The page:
1 Kings 17:17-24
I guess that we are the cause of most of the calamity that comes into our own lives. In the unstableness our own minds we bring uncertainty upon ourselves. We doubt the decisions we make, how well we have raised our children, the jobs we have taken, how much money we have spent, who are friends are, and basically how and why we live the way we do. We ask ourselves, what if I had done this, or did I do enough, shouldn’t I have been better prepared? Wasn’t it Pogo that said “I looked for the enemy and he is us.”
The Psalms for today declares something much like this. The writer cries out to Jehovah and says “Don’t judge me yet.” The enemy is winning now, and I’m in a dark place, I hate it here, I don’t know exactly how I got here, for I remember You, O LORD, I remember Your works, Your doings, Your presence, and I’m reaching out to You now. Of all the times I have needed You to be stable and unchanging it is now, don’t turn away. Deliver me from my enemies and myself, teach me, lead me, deliver me. You Jehovah alone are Adonai, and El Elyon, for your sake take me back, save me from me, revive me, and make your Name Holy in my midst.
1 Kngs 17:17-24 Here is the story of Elijah and the widow of Zarapheth, and the bowl of flour, and jar of oil that never ran dry. She recognizes Elijah as a prophet of the Hebrews, though she is a Gentile, and welcomes his visitation and the mighty works he performs. Yet when her son dies shortly after this time, she blames herself. “It’s my sin that brought this calamity, your holiness Elijah, illuminates my wretchedness.” Elijah falls upon the boy and graciously calls upon Jehovah to heal him and He does, to the mothers delight, but don’t think Elijah didn’t need to see God work in this matter just as much as the woman did. Jehovah glorified Himself in their midst.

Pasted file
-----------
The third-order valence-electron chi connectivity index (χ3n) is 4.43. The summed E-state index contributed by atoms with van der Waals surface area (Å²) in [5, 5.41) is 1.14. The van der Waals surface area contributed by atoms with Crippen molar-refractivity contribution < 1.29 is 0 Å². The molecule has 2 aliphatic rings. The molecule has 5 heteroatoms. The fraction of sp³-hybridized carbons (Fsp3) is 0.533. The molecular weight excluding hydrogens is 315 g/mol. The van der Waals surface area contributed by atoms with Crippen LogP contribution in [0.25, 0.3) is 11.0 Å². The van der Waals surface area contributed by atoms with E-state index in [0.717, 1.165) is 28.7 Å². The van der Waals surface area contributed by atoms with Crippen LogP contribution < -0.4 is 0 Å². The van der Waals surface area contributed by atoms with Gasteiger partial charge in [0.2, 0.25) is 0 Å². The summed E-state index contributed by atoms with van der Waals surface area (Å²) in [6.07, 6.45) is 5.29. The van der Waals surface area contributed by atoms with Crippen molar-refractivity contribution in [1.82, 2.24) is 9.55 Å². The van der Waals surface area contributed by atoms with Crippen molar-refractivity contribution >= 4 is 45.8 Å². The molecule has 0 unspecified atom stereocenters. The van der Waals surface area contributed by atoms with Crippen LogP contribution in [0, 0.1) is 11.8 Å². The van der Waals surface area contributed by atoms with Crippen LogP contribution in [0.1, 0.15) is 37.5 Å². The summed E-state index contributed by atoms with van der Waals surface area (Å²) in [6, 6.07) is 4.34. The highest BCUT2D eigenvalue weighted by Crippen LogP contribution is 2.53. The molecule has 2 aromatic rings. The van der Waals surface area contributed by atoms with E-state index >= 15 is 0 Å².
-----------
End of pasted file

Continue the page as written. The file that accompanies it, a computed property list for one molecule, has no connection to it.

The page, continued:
Acts 20:7-12 In a similar story of healing we have Paul in Troas, about to take leave of that city, and gathered with a crowd in an upper room. It’s a Sunday evening, and they are about to have communion, a breaking of bread, when Paul, having no social awareness, preaches until midnight. A young boy falls both asleep and out of a third story window. He dies and Paul, in like manner of Elijah, falls upon the boy embracing him and Jehovah restores life to the child. Now the boy could blame himself for falling, the parents could blame themselves for not watching him closely enough, Paul could blame himself for preaching too long, and these things happened for all those reasons, but more importantly, also for God to glorify Himself in their midst.
I believe that the fabric of our lives is so intricate, so finely woven together, in such a complex, and beautiful way that we find ourselves wondering how and why things happen to us. We can’t see the finished project yet, so we doubt. There was turmoil and self doubt in the heart of the Psalmist. There was turmoil and self doubt in the heart of the widow of Zarapheth. There was turmoil and self doubt in the lives of the crowd at Troas. Yet Jehovah was the stable one in whom they all turned to. He healed and brought calm to all of them. He sometimes works huge miracles to make His name Holy amongst us, He sometimes merely calms us and soothes our doubts and fears when we are still, and calling upon Him.
In whom do you put your trust? Do you have current events troubling you? In any time of turmoil, small or large scale, the one who is stable like the Rock of Gibraltar is Jehovah, our Savior and our God. He is always there, and now is the time to call upon Him.